Courtesy of Rachel Zamzow

 

In fact, some editors even welcome a request for higher pay—provided it’s made in a professional way. Sixteen percent of the editors reported that being approached about a raise slightly boosts their view of a freelancer. One editor said these requests demonstrate ambition. And, says freelance journalist and editor Kat McGowan, asking for higher rates also shows that a freelancer has a good sense of what it will take financially to do a story well. Negotiating for better pay, she says, “can be a good part of building your relationship with an editor. It doesn’t have to be a hostile or adversarial conversation.”

Discussing pay rates is a natural part of the assigning process, agrees NPR science desk editor Scott Hensley. Being asked about a possible raise doesn’t offend him, he says. “I’m not judging the person based on their negotiating skills about the pay,” he says. Instead, Hensley says, he focuses on the quality of a freelancers’ story ideas and their track record of doing similar work.

Many of the freelancers we surveyed also said that asking for higher rates is just part of the job. It’s business, not personal. Writers who approach freelance writing in this way—as a small business rather than as an art—may negotiate with more confidence, Yan says. “Recognizing that you’re a business means that negotiating is not supposed to be something scary,” she says. “That’s how you sustain yourself as a business.”

Finding Opportune Moments

Several survey respondents who reported being new to science writing said they felt they should wait until they’re more established before going after higher rates. Our data follow this pattern: We found a significant relationship between the writers’ experience levels and how often they ask for more money2. Freelancers with just one to five years of experience more commonly reported that they never ask for higher rates, compared with those who have more experience.

This tendency may represent a realistic view of the marketplace. Forty-seven percent of surveyed editors said that a writer’s experience or expertise determines what rate they offer in the first place—and 80 percent said this factor affects whether they’ll grant a request for more money. High Country News senior editor Jodi Peterson says she also considers the quality of a freelancer’s clips. “If they’re really a writer with some chops, then we’ll acknowledge that by paying them a higher rate,” she says.

 

That said, our results hint at a discrepancy in the outcomes reported by editors and freelancers: There wasn’t a significant relationship between freelancers’ experience levels and how often they said they actually obtain higher pay rates3.

In addition to adjusting rates according to experience, Peterson says she’s most likely to consider a request for a bump in pay if it comes from someone she’s worked with before. In fact, 92 percent of surveyed editors said their previous experience in working with a writer affects whether they’ll increase a rate. (The second most cited factor, reported by 86 percent of editors, was an obvious one: budget constraints. Note: Editors could choose more than one factor in response to this question.)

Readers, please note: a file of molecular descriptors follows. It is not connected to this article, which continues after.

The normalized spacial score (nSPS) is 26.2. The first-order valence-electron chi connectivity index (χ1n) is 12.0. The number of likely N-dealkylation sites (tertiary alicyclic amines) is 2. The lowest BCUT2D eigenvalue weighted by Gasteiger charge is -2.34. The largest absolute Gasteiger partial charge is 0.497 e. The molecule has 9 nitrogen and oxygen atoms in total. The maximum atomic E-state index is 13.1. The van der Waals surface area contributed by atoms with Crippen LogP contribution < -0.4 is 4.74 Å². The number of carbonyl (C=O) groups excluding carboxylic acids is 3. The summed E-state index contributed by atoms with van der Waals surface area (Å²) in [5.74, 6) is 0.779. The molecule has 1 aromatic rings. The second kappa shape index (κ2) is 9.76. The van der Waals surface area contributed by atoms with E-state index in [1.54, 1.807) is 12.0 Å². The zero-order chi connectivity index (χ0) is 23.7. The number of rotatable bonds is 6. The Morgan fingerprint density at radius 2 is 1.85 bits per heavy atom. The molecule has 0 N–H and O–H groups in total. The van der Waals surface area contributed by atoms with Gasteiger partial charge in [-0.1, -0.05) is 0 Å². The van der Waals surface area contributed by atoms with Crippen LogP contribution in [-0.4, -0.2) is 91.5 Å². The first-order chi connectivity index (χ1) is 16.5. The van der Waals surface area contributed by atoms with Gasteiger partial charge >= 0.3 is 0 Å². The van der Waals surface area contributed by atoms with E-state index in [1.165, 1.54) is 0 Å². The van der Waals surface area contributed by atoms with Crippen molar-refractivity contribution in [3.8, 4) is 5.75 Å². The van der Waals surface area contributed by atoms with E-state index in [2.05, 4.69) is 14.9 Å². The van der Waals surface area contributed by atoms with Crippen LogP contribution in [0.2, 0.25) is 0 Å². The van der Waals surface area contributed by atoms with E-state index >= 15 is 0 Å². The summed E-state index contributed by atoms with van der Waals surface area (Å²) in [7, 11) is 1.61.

Building a good rapport with editors over time serves as a foundation for asking for higher rates, says freelance journalist Zach Zorich. “If you can over-deliver on people’s expectations—if the editor feels like the work they’re getting from you is worth more than what they’re paying you—that’s really the ideal situation,” he says.

In keeping with that idea, many freelancers we surveyed said they prefer to ask for an overall raise in rates once they’ve worked for a publication for a while, rather than jumping into negotiations early on. Powell suggests that when editors start coming to you with assignments, that’s usually a good time to ask for a raise. Another opportune moment is right after you finish a particularly extensive project. “Ride that wave of the fact that they liked something you just did, and they know that it took a lot of work,” she says.

In other cases, the circumstances of a particular assignment may justify a hike in pay. For example, if an editor requests an unusually quick turnaround, it’s standard practice to ask for more money, Powell says. In addition, several surveyed freelancers said they ask for extra funds for elements that accompany a story, such as art or sidebars.

Also, if a particularly challenging assignment comes up, consider the time extra reporting will require and negotiate the pay rate accordingly. “If you’re rushing through it because you have to do a bunch of other work that is more lucrative, the work is going to suffer,” McGowan says. That said, if a story ends up taking more work than anticipated—and thus perhaps deserves more compensation—surveyed editors said it’s crucial to communicate this well before the deadline.

Judging Your Worth

When you do ask for more, how high should you aim? Finding the sweet spot for negotiations—while avoiding asking for something exorbitant—is key, says Powell. “People should be paid what they’re worth,” she says. “There’s no hard formula for what that is—you kind of figure it out on your own.”

Many writers establish a target rate for negotiations. The most common factor used to decide whether to ask for more money—cited by 72 percent of freelancers we surveyed—is how the offered rate compares to their usual rate. (And 51 percent of freelancers said they mention this typical rate when they ask editors to consider a higher rate.)

Another way to gauge how much to negotiate for is to estimate the hourly rate for the assignment—something that 42 percent of freelancers we surveyed said they do when deciding whether to ask for more.

To get a sense of the average rates offered by different types of clients, from trade publications to national magazines, members of NASW can check the rates tables produced by the organization’s 2014 Science Writers Compensation Survey. (The survey asked NASW members about their compensation in 2011 and 2012.) These tables provide medians and ranges of rates writers were paid, broken down by dollars per word and per hour.

One of the best ways to get insider information about individual publications’ rates is to ask other freelancers who write for similar markets, says Powell. Journalists can also check databases like NASW’s Words’ Worth (available only to members) or Who Pays Writers? for publication-specific pay rates.